I had no idea when I wrote that overlong sentence that I had captured this holiday week spot on.
It began on the Thursday evening before the Friday, last day of school which was called off due to the possibility of wind, rain and ice, a storm that never materialized. Friday morning was gray and chilly but only a little rain and a a few gusts of wind. And I put 20 bags of cookies into the freezer, 20 bags that Julia was going to bring into teachers and staff of her transition program that day, 20 bags that I had spent the best part of week baking.
Then came the Christmas plan. Cheshire, Justin and Wilbur were scheduled to travel to Colorado in the early evening of Christmas Eve. Earlier in the day, we celebrated Christmas, opening presents, with a bit of Hanukkah slipped in so we could light candles together. The plan for the rest of the day was simple: after late lunch I dropped the little family at Logan Airport, and Julia and I went to the VNM’s family Christmas Eve celebration. And much later, Julia and I went to church in time for choir rehearsal and the 10:30 pm service.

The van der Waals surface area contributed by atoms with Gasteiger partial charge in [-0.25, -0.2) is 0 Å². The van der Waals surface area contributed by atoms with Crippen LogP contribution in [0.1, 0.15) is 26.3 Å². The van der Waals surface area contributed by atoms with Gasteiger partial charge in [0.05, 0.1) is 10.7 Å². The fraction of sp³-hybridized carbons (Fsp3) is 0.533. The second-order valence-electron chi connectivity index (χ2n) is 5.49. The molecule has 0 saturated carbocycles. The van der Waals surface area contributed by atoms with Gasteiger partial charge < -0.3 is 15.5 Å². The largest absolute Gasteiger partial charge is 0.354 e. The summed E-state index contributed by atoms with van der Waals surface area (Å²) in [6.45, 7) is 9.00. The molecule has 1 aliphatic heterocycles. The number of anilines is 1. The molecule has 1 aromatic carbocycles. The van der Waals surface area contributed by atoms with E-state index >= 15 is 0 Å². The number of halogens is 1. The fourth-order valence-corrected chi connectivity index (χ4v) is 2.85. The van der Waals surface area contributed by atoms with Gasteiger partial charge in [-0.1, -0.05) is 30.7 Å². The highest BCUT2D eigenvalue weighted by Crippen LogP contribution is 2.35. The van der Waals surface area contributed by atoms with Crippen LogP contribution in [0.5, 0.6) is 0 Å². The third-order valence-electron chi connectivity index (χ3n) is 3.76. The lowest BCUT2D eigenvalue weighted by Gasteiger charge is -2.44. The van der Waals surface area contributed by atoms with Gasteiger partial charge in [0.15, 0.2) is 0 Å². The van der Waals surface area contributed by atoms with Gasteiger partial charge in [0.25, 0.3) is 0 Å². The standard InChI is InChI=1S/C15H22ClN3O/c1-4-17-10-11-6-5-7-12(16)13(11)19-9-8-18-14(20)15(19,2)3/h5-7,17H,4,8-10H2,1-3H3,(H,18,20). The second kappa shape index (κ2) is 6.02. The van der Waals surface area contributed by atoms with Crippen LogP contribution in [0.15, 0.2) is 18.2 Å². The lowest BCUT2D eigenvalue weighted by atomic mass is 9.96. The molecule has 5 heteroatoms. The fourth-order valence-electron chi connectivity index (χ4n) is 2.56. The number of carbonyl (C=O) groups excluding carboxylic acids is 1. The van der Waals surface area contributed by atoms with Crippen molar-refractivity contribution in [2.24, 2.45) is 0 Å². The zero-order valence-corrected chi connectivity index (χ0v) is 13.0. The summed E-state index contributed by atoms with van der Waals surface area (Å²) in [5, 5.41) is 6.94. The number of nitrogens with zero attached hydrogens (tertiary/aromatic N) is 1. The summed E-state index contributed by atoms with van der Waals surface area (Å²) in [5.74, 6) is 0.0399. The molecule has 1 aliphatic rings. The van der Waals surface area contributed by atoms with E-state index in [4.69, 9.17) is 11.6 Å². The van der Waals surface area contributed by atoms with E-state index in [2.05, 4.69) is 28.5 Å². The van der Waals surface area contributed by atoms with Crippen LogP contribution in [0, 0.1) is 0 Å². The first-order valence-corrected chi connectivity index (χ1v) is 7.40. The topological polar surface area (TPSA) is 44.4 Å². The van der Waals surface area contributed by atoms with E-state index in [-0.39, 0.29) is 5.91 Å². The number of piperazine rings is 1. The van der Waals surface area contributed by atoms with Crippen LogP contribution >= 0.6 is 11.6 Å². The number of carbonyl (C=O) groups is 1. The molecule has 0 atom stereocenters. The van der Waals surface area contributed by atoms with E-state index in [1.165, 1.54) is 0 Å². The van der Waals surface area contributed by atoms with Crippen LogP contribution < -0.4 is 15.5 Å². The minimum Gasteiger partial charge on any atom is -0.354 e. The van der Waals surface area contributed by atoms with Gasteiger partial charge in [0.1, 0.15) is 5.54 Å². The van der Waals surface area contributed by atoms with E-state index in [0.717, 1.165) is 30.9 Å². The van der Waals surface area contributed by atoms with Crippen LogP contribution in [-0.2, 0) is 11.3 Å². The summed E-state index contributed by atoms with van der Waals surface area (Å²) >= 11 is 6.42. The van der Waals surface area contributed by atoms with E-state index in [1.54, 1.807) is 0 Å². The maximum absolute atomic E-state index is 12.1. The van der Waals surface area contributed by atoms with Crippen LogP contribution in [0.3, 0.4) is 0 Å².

The plane did not take off at the scheduled 6:30. Instead, they were delayed from hour to hour. I texted with Cheshire around 8:30 and she expected to board any minute. Then, as choir was rehearsing close to 10, their flight was cancelled and Cheshire tried calling and texting me. Unfortunately, my phone was in my coat pocket back in a pew. After we rehearsed, and Julia and I were settling into our seats for service, I took out my phone and saw the texts and phone calls.